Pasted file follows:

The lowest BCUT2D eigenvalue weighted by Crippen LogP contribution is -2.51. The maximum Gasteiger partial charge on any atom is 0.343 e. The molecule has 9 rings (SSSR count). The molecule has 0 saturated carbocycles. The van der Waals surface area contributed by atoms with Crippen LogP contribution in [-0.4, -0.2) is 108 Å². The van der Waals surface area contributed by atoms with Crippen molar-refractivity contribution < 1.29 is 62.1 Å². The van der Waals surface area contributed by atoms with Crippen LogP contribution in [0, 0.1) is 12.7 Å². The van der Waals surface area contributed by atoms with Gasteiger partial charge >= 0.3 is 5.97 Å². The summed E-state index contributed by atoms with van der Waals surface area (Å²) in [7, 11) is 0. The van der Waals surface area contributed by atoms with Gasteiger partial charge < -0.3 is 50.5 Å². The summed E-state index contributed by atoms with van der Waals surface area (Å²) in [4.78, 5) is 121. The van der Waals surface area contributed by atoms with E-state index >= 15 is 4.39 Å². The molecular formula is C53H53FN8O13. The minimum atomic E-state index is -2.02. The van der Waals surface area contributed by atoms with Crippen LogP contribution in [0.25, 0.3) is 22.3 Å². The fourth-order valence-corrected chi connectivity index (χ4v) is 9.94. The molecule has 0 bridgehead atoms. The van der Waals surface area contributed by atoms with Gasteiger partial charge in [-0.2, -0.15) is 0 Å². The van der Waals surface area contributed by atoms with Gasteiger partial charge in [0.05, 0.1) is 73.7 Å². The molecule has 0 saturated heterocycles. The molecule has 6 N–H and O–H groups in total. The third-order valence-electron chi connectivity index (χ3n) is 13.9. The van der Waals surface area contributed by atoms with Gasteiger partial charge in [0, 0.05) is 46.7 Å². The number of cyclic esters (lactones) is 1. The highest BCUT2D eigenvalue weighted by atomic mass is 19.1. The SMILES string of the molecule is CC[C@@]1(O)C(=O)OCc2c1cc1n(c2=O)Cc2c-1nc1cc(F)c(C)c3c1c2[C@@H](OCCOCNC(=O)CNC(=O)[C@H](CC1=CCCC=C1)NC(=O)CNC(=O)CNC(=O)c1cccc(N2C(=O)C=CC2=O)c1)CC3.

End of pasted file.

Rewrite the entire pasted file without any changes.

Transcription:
The lowest BCUT2D eigenvalue weighted by Crippen LogP contribution is -2.51. The maximum Gasteiger partial charge on any atom is 0.343 e. The molecule has 9 rings (SSSR count). The molecule has 0 saturated carbocycles. The van der Waals surface area contributed by atoms with Crippen LogP contribution in [-0.4, -0.2) is 108 Å². The van der Waals surface area contributed by atoms with Crippen molar-refractivity contribution < 1.29 is 62.1 Å². The van der Waals surface area contributed by atoms with Crippen LogP contribution in [0, 0.1) is 12.7 Å². The van der Waals surface area contributed by atoms with Gasteiger partial charge >= 0.3 is 5.97 Å². The summed E-state index contributed by atoms with van der Waals surface area (Å²) in [7, 11) is 0. The van der Waals surface area contributed by atoms with Gasteiger partial charge < -0.3 is 50.5 Å². The summed E-state index contributed by atoms with van der Waals surface area (Å²) in [4.78, 5) is 121. The van der Waals surface area contributed by atoms with E-state index >= 15 is 4.39 Å². The molecular formula is C53H53FN8O13. The minimum atomic E-state index is -2.02. The van der Waals surface area contributed by atoms with Crippen LogP contribution in [0.25, 0.3) is 22.3 Å². The fourth-order valence-corrected chi connectivity index (χ4v) is 9.94. The molecule has 0 bridgehead atoms. The van der Waals surface area contributed by atoms with Gasteiger partial charge in [-0.2, -0.15) is 0 Å². The van der Waals surface area contributed by atoms with Gasteiger partial charge in [0.05, 0.1) is 73.7 Å². The molecule has 0 saturated heterocycles. The molecule has 6 N–H and O–H groups in total. The third-order valence-electron chi connectivity index (χ3n) is 13.9. The van der Waals surface area contributed by atoms with Gasteiger partial charge in [0, 0.05) is 46.7 Å². The number of cyclic esters (lactones) is 1. The highest BCUT2D eigenvalue weighted by atomic mass is 19.1. The SMILES string of the molecule is CC[C@@]1(O)C(=O)OCc2c1cc1n(c2=O)Cc2c-1nc1cc(F)c(C)c3c1c2[C@@H](OCCOCNC(=O)CNC(=O)[C@H](CC1=CCCC=C1)NC(=O)CNC(=O)CNC(=O)c1cccc(N2C(=O)C=CC2=O)c1)CC3.